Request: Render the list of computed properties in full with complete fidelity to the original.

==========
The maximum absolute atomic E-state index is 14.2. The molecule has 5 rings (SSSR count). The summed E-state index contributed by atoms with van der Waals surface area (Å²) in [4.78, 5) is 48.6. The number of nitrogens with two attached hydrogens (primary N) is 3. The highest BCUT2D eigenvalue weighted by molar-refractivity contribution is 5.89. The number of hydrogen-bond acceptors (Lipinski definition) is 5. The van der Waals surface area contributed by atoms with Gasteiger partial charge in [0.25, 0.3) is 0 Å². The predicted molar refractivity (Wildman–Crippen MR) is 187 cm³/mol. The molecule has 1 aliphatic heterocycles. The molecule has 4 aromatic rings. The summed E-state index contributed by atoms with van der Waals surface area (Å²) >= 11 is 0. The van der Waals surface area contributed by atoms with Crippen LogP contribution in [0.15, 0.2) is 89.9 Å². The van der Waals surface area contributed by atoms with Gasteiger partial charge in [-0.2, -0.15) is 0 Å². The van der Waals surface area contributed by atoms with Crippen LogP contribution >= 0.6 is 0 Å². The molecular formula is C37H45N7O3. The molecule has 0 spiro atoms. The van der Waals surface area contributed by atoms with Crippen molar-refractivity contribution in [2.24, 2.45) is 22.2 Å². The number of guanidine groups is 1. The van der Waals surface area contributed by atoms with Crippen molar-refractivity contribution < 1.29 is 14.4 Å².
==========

The maximum absolute atomic E-state index is 14.2. The molecule has 5 rings (SSSR count). The summed E-state index contributed by atoms with van der Waals surface area (Å²) in [4.78, 5) is 48.6. The number of nitrogens with two attached hydrogens (primary N) is 3. The highest BCUT2D eigenvalue weighted by molar-refractivity contribution is 5.89. The number of hydrogen-bond acceptors (Lipinski definition) is 5. The van der Waals surface area contributed by atoms with Gasteiger partial charge in [0.25, 0.3) is 0 Å². The predicted molar refractivity (Wildman–Crippen MR) is 187 cm³/mol. The molecule has 1 aliphatic heterocycles. The molecule has 4 aromatic rings. The summed E-state index contributed by atoms with van der Waals surface area (Å²) >= 11 is 0. The van der Waals surface area contributed by atoms with Crippen LogP contribution in [0.15, 0.2) is 89.9 Å². The van der Waals surface area contributed by atoms with Gasteiger partial charge in [-0.2, -0.15) is 0 Å². The van der Waals surface area contributed by atoms with Crippen LogP contribution >= 0.6 is 0 Å². The molecular formula is C37H45N7O3. The molecule has 0 spiro atoms. The van der Waals surface area contributed by atoms with Crippen molar-refractivity contribution in [2.24, 2.45) is 22.2 Å². The number of guanidine groups is 1. The van der Waals surface area contributed by atoms with Crippen molar-refractivity contribution < 1.29 is 14.4 Å².